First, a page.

Once evidence is introduced at trial it is fair game for the finder of fact to rely on it even if the party that introduced it opposes this result. Useful reasons for judgement were released this week by the BC Supreme Court, Kelowna Registry, illustrating this fact.
In this week’s case (Chow-Hidasi v. Hidasi) the Plaintiff was injured in a single vehicle accident. She was a passenger and sued the driver claiming he was at fault for losing control for “overdriving the road conditions“. The Defendant argued that he lost control because he experienced a sudden and unexpected mechanical failure and could not avoid the collision. Ultimately this explanation was accepted and the Plaintiff’s lawsuit was dismissed. Prior to reaching this conclusion the Court ruled on an interesting evidentiary issue.
The trial was a “summary trial” under Rule 9-7 in which the evidence is introduced through affidavits. The Plaintiff’s lawyer’s legal assistant attached portions of the Defendant’s examination for discovery transcript as an exhibit to her affidavit.
The Plaintiff wished to only rely on portions of the reproduced transcript. The Defendant decided to take advantage of other portions of his discovery evidence which was included in the affidavit. The Plaintiff objected arguing that he introduced the evidence and only wished to rely on limited portions of it. Mr. Justice Barrow rejected this argument finding once the evidence was introduced through the affidavit it was fair game for the defendant to rely on it. The Court provided the following insightful reasons:
 The plaintiff objected to the admissibility of some of the examination for discovery evidence of Mr. Hidasi, evidence that Mr. Hidasi points to in support of his position. All of the impugned discovery evidence is exhibited to an affidavit of the plaintiff’s counsel’s legal assistant. As I understand the objection, it is that the questions in dispute were reproduced and exhibited to the legal assistant’s affidavit because they appear on pages of the transcript that contain other questions and answers which the plaintiff wishes to rely on. I pause to note that while that may be so, the affidavit itself does not contain a statement to that effect. On the first day of the hearing the plaintiff’s counsel provided the defendant with a list of specific discovery questions that he wished to rely on. The questions and answers to which objection is taken are not on that list.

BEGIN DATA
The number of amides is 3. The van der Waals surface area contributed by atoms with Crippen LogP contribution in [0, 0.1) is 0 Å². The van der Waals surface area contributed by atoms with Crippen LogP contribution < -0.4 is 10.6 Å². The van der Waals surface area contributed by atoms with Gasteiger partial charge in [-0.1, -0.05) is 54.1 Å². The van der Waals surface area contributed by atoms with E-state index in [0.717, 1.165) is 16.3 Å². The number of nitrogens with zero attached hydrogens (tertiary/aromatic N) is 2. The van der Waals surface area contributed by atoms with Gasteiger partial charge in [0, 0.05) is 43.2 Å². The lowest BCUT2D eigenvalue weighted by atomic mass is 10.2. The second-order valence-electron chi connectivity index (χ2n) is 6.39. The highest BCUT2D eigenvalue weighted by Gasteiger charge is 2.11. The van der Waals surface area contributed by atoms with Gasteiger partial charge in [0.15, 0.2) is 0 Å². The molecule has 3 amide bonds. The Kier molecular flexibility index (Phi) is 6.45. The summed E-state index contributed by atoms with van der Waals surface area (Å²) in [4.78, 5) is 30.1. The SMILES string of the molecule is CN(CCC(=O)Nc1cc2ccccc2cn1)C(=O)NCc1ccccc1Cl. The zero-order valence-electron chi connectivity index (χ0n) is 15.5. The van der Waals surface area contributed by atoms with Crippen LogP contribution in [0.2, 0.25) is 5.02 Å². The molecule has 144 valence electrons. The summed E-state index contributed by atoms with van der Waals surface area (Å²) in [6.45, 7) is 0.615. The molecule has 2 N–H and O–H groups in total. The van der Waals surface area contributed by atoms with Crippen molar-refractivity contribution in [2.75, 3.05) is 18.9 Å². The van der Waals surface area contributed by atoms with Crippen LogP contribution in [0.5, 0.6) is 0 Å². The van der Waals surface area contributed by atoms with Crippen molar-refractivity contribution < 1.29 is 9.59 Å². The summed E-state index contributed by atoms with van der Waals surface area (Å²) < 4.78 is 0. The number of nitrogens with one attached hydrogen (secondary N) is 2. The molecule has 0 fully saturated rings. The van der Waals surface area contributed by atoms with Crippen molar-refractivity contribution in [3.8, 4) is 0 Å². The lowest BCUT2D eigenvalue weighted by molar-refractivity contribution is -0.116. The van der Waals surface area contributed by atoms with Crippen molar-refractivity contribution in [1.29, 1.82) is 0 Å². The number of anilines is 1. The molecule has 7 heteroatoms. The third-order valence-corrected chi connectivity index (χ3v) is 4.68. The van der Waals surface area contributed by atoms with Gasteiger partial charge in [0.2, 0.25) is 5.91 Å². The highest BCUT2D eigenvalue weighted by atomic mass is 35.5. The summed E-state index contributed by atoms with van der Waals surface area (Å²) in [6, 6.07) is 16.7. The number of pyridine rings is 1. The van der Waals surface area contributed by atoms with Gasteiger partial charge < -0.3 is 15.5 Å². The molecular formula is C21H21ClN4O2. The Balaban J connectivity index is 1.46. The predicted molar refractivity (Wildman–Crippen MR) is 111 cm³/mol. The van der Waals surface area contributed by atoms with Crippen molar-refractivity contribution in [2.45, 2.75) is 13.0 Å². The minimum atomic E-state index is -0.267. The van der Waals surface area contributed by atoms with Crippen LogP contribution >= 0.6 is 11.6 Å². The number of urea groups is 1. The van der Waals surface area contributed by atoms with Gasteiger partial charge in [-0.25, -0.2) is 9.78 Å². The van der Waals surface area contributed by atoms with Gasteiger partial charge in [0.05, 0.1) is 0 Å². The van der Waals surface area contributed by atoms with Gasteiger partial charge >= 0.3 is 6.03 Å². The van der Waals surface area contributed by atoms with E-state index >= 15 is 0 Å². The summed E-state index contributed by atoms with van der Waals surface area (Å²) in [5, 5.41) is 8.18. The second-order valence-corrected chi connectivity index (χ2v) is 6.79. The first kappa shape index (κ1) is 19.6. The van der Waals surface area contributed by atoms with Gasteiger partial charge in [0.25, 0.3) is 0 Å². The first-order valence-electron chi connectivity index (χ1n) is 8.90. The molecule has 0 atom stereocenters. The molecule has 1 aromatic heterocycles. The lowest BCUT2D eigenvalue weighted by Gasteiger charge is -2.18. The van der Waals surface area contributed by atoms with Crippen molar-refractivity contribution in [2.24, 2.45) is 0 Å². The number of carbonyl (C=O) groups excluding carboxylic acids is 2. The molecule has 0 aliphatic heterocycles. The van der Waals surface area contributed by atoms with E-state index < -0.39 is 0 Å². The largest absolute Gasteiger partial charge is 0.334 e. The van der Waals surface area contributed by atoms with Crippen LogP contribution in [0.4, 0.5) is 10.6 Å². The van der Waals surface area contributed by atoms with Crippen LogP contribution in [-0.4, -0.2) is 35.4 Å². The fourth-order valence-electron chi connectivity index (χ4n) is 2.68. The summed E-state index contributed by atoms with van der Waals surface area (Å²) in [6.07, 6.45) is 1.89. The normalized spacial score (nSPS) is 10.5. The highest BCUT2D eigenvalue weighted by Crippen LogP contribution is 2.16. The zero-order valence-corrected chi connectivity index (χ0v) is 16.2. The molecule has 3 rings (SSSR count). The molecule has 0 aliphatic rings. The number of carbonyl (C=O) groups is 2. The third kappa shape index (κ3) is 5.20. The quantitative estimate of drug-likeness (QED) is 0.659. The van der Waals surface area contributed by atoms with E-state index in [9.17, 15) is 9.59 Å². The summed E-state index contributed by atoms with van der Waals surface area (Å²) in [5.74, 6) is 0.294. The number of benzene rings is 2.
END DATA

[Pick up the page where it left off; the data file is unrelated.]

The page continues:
I am satisfied that the questions and answers are admissible, and that no prejudice inures to the plaintiff as a result. They are admissible because the plaintiff put them in evidence. As to the notice of the specific questions and answers the plaintiff wished to rely on, it does not alter of the foregoing. If it was intended to be a notice as contemplated by Rule 9-7(9), it was not filed within the time limited under Rule 8-1(8). It is therefore of no moment. As to the question of prejudice, the only reasonable inference to be drawn from the plaintiff’s notice of application is that the impugned evidence formed part of the plaintiff’s case. The defendant could have addressed the matters about which he gave evidence on discovery in his affidavit evidence. He may not have, I infer, because he concluded it was unnecessary given that the plaintiff had already put those matters into evidence. In any event, if the discovery evidence is excluded, fairness would require an adjournment to allow the defendant to supplement the evidence given the changed face of the evidentiary record he had reasonably thought would form the basis for the hearing. All that would have been accomplished in the result is that the evidence that is contained in the discovery answers would be before the court in the form of an affidavit.
This case is also worth reviewing for the Court’s discussion of the legal principle of ‘spoiliation’ at paragraphs 30-33 of the reasons for judgement.